NYU Black Renaissance Noire NYU Black Renaissance Noire Vol 17.2: Fall 2017 - Page 46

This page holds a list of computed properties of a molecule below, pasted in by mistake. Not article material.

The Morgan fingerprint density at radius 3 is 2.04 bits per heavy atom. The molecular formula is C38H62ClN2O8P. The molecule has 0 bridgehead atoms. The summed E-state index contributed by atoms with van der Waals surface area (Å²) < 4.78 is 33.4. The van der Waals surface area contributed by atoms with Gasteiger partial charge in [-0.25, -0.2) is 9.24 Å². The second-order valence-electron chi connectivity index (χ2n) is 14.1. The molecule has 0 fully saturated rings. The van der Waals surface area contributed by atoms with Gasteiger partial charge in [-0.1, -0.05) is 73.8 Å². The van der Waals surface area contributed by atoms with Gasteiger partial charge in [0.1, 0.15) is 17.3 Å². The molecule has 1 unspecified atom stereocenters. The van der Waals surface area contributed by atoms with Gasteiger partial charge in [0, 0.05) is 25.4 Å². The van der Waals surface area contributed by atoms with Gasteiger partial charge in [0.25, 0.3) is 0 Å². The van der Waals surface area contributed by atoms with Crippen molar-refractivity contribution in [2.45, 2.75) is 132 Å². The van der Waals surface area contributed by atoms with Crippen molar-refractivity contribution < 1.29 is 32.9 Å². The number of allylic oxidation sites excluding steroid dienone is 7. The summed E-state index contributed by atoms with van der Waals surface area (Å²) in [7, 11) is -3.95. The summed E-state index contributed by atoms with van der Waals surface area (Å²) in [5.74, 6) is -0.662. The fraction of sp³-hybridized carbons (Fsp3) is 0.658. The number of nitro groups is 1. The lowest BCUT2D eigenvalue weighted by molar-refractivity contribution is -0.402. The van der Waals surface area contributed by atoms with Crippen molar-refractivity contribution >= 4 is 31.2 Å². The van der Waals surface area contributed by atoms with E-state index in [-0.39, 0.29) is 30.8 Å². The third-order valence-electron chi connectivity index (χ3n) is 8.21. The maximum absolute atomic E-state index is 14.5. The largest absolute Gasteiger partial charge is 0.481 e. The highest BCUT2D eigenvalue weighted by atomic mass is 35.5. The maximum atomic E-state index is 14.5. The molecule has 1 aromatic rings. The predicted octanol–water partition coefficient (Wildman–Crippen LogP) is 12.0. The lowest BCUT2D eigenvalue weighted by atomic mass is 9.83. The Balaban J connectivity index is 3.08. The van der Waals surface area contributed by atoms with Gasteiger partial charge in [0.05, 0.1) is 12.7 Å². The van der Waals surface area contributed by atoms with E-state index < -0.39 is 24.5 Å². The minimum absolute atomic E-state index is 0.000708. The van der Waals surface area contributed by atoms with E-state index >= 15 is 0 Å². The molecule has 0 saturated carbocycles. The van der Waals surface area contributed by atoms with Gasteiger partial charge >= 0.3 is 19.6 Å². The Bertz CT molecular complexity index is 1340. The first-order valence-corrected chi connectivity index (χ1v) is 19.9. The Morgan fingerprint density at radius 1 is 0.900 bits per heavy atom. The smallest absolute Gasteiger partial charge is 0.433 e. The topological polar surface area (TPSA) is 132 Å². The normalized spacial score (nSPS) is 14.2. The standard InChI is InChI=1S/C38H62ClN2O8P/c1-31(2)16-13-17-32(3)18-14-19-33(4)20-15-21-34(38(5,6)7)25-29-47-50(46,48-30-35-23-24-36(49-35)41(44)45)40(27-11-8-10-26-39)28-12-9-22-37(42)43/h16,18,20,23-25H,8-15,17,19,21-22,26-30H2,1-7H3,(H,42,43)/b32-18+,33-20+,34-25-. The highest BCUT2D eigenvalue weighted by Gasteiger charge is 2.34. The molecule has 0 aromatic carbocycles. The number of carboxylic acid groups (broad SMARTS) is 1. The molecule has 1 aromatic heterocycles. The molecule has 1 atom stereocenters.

poetry What Caribbean See! To Derek Walcott. March 21st 2017 primavera Mandalas inside Arabic calligraphy the Marble the mineral we walk upon. The British English tone of some Of the islands Oxygen fluffed with sodium Produced this classic poet, The ocean was his writing desk, Scarcity of land is an elongation of The imagination, The Tainos were transients, immigrants A lifestyle only a little while here Flower and song, before the chlorophyll Of the leaves wither, This Americas as always motion of people, Imitation of oceanic waves, No borders walking make home each beach Mountain yours mine thems us All you’s, What’s happening now Is the always is, earth planet history, Thank God the Africans walked Out of Africa as human beings, To start the churning the sancocho Mixture/Life is this motion. The Caribbean Not multi-cultures But fusion culture, A place where civilizations merge, As in the olive oil That my mother poured upon plantains, In the mixture of calabasa into bacalao, A Taino-Mediterranean conversation. Café which the Arabs love This classical liquid along with the language, Aroma drifts along the sharp blue sea, Reclined in the comfortable rattan rocking chair Reading fragments of the Spanish epoch Of gold. Are we not a bowl of Sancocho with a promise? Cooking still A yautia lila balancing with an Inca sweet Potato which slams into Nigerian ñame. Such Caribbean we shared when Lorca Spoke to Nicolas Guillen and later went to Santiago To see the dancers scribbling upon the Moorish tiles. The Cuban laud gliding through The Son Montuno contrasting jolts of The 3-2 subSaharan folkloric music dance Gong frame pattern: la clave Yet Derek knew that way before Lorca Came Robinson Crusoe lost and in process Discovers all over the unknew world, Thus Caribbean set at origin of English narration Joyce thought as much. Derek woke with the early sun writing Poems as a kid in the amazement Eyes curvature of blue sea bahias Scent of fruits as boy poet peddled his poems On the isle streets, His words like the skins of the tombadora In front of him which he caressed with his Mestizo hands into landscape painted language Montage of layers of civilizations. How clear the horizon from the fragmentation, We are the wounds healing. Colonialism Slavery. Our Arawak memory Africanizes Mofongo plaintain mush, And how so much Caribbean lifted his Mulatto poets face to stare at the world Like the Grand Combo of Puerto Rico Mulatos del sabor. Style exuberante this Carib Milton sang The profound classic, Spelled letter by letter In the monument of his life. An iguana speaks in my dream An egret/Garza white suit Walks a brown figure off the edge Of the Cafribbean sky upward, Adios, Derek y gracias For the silence. The geography of the Caribbean Sky Air/Water Suns at distance From grand landmasses, Yet the whole Amazon floated Towards it and is the morning echo Canoas of our birth. Did the Dinosaurs shrink? Into our iguanas, lizards Earth belongs to no one, As things have just appeared, Seashells assisted by waves arrive To our island rims of sand, As if deserts Were deposited at our edges. Sea conch Agueybana picks up Salitre Salty a sound like what blood Might taste like to weave a force Pushing the air. Announces Areito Our epic poem celebration of tribal history, Log of the navigators from the Orinoco. Aware Derek focused the Arawaken Arieto into his pen, The circle dance, public to private He was caressing the epic of our Caribbean, The mountain sky. Opens history Awaken dance of crabs, Egrets/garzas whose necks are like Question marks/fleeting lizards Captured in slow motion in his measured craft landscape poems, Out of the air the brilliance of The mountains, a road we turn Confront a flamboyant tree Summer spread with red or blue flowers, Madagascar within us, Like the pana which breadfruits so Much in his poems, a transport from The ancient Pacific Samoan/Fiji Islands Poi Dog, starch for which we Mediterranean Olive oil upon. The Mediterranean came here Stationed in the flavor of food Looks and intuitions interlocked, San Juan-Havana old medieval cities Columns of the Arabs Horseshoe doorways leaking Blues of sky, light upon loseta-tiles Patterns of fruits interiors and vegetables By Victor Hernández Cruz